Sacramento Valley Union Labor Bulletin

Owned and Published by the Sacramento Central Labor Council and the Sacramento-Sierra’s Building & Construction Trades Council, official councils of the AFL-CIO


A year of hardships ends with hope

By Sheri Williams

When 2020 began, the upcoming elections seemed like the most pressing issue for union members and their families, presenting battlegrounds at the local, state and national level to stop ongoing attacks on working families.

By spring, the coronavirus had upended lives and plans, turning Labor’s attention to its core mission: protecting the lives and safety of working women and men.

“This year has been unlike any other,” said Sacramento Central Labor Council Executive Director Fabrizio Sasso. “I am thankful but not surprised that the family of Labor rose up to meet the challenge and stand together for the good of all.”

As the virus began spreading across our region and across the country, it laid bare social and economic divisions. It quickly became clear that some demographics were at more risk than others. The disease was more deadly not only to the elderly and those with underlying medical conditions, but also to Black and brown workers in jobs that required close contact and in-person work.

Our union members across hundreds of industries – farmworkers, janitors, construction workers, medical professionals, childcare providers – were quickly deemed essential, but left without the protections they needed and deserved to continue to do their jobs.

Into that void of regulation and common sense, the Sacramento Central Labor Council and the Sacramento-Sierra’s Building and Construction Trades Council joined the fight with Labor organizations across the United States to ensure that workers were protected.

“I am proud to say the Building Trades stepped forward to present some of the strongest and first protocols for returning to work safely,” said SSBCTC Executive Director Kevin Ferreira.

At the Central Labor Council, Sasso and union leaders waged a tough battle to pass first-in-the-nation laws at the Sacramento City Council and county Board of Supervisors giving workers added protections. That included a new ordinance granting all workers in the city and county, not just union members, the right to refuse, without retaliation, an assignment if it seems dangerous. Those protections are set to continue into next year.

The Sacramento Central Labor Council also joined with the Center for Workers’ Rights to create a hotline to help workers navigate safety and health issues. Within weeks, that outreach effort received hundreds of calls and grew to encompass more issues, such as rental and housing assistance.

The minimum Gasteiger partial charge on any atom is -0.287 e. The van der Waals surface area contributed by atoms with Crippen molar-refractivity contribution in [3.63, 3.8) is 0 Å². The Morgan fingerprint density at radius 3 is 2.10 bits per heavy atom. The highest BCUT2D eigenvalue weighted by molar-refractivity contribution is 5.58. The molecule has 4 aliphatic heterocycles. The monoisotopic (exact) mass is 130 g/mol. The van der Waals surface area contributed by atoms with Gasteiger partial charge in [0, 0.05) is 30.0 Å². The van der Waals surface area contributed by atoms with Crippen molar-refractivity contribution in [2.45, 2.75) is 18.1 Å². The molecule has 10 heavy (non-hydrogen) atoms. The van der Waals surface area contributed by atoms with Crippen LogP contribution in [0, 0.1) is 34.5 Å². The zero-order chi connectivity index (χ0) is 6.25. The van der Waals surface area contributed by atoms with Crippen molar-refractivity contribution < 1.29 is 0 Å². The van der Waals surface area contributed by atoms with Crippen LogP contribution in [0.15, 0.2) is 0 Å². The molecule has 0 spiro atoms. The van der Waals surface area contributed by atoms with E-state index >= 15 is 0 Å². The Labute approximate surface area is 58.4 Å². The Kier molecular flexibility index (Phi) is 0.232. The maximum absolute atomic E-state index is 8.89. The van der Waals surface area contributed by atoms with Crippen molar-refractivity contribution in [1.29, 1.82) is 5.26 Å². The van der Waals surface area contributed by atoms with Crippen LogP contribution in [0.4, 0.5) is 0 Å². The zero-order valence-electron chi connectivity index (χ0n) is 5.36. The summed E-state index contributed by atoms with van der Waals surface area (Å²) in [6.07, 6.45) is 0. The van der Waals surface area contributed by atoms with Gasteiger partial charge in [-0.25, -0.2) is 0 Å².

On the state and national front, unions for nurses, home health care workers, teachers and more continue to fight to protect their members. Though access to personal protective gear such as masks and gloves has increased since severe shortages in the spring, many workers continue to lack these basic protections, with some employers flaunting new rules. Unions continue to press for adequate protections and staffing as the virus once again spikes, filling hospital beds and increasing the risk for workers including delivery drivers, public safety employees and medical staff who don’t have the option of staying home.

Unions have also successfully fought for more paid sick leave, direct financial aid to workers and accountability from government and employers.

Despite the ongoing crisis, the elections still loomed even as those efforts around the virus happened. The Sacramento Central Labor Council quickly adapted its door knocking and phone banking to the realities of the pandemic, pivoting to bring these outreach efforts online. Hundreds of union members across the region joined in via video conferencing and other means to reach out to fellow unionists across the region and remind them of the important local issues on the November ballot.

Those efforts paid off with Labor-friendly candidates elected in West Sacramento for the first time in many years. And on the national front, Joe Biden and Kamala Harris won the presidential race, vowing to protect and grow unions in the coming years.

Though 2020 challenged unions and the country in unprecedented ways, 2021 offers both the hope of national leadership focused on working families, and multiple vaccines that promise to end the pandemic.

In the New Year, Labor will fight to ensure equity in vaccinations, and prioritization to inoculate frontline workers to they can continue to do their jobs in safety.

“I am hopeful that 2021 will begin our recovery,” said Sasso. “Labor will be here to make sure that recovery is fair to working families.”